from sourceSets.main.output
    exclude('**/*Something*')
}

task clientBoot(type: BootRepackage, dependsOn: clientJar) {
    withJarTask = clientJar
    customConfiguration = "mycustomconfiguration"
}

In above example, we created a new clientJar Jar task to package a customized file set from your compiled sources. Then we created a new clientBoot BootRepackage task and instructed it to work with only clientJar task and mycustomconfiguration.

configurations {
    mycustomconfiguration.exclude group: 'log4j'
}

dependencies {
    mycustomconfiguration configurations.runtime
}

The configuration that we are referring to in BootRepackage is a normal Gradle configuration. In the above example we created a new configuration named mycustomconfiguration instructing it to derive from a runtime and exclude the log4j group. If the clientBoot task is executed, the repackaged boot jar will have all dependencies from runtime but no log4j jars.

67.7.1 Configuration options

The following configuration options are available:

NameDescription

mainClass

The main class that should be run by the executable archive.

providedConfiguration

The name of the provided configuration (defaults to providedRuntime).

backupSource

If the original source archive should be backed-up before being repackaged (defaults to true).

customConfiguration

The name of the custom configuration.

layout

The type of archive, corresponding to how the dependencies are laid out inside (defaults to a guess based on the archive type). See available layouts for more details.

layoutFactory

A layout factory that can be used if a custom layout is required. Alternative layouts can be provided by 3rd parties. Layout factories are only used when layout is not specified.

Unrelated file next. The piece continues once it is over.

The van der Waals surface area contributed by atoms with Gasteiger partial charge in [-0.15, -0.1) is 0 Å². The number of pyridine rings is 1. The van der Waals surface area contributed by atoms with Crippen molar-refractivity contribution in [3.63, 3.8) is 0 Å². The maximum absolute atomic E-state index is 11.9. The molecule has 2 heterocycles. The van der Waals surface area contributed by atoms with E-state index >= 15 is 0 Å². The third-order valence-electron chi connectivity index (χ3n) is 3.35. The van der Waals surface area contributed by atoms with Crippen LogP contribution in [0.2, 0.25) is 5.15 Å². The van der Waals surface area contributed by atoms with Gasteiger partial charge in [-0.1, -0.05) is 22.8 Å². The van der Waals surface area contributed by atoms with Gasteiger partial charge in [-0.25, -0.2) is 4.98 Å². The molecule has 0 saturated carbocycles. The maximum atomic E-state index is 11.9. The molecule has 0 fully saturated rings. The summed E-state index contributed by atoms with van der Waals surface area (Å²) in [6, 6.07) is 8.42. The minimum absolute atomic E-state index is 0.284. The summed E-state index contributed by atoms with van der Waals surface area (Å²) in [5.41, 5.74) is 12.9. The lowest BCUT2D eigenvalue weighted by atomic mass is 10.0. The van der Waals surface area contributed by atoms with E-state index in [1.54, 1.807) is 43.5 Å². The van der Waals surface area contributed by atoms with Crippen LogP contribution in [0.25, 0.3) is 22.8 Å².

requiresUnpack

A list of dependencies (in the form “groupId:artifactId” that must be unpacked from fat jars in order to run. Items are still packaged into the fat jar, but they will be automatically unpacked when it runs.

67.7.2 Available layouts

The layout attribute configures the format of the archive and whether the bootstrap loader should be included or not. The following layouts are available:

NameDescriptionExecutable

JAR

Regular executable JAR layout.

Yes

WAR

Executable WAR layout. provided dependencies are placed in WEB-INF/lib-provided to avoid any clash when the war is deployed in a servlet container.

Yes

ZIP (alias to DIR)

Similar to JAR layout, using PropertiesLauncher.

Yes

MODULE

Bundle dependencies (excluding those with provided scope) and project resources.

No

NONE

Bundle all dependencies and project resources.

No

67.7.3 Using a custom layout

If you have custom requirements for how to arrange the dependencies and loader classes inside the repackaged jar, you can use a custom layout. Any library which defines one or more LayoutFactory implementations can be added to the build script dependencies and then the layout factory becomes available in the springBoot configuration. For example:

buildscript {
	repositories {
		mavenCentral()
	}
	dependencies {
		classpath("org.springframework.boot:spring-boot-gradle-plugin:1.5.20.BUILD-SNAPSHOT")
		classpath("com.example:custom-layout:1.0.0")
	}
}

springBoot {
	layoutFactory = new com.example.CustomLayoutFactory()
}
[Note]Note

If there is only one custom LayoutFactory on the build classpath and it is listed in META-INF/spring.factories then it is unnecessary to explicitly set it in the springBoot configuration. Layout factories are only used when no explicit layout is specified.

67.8 Understanding how the Gradle plugin works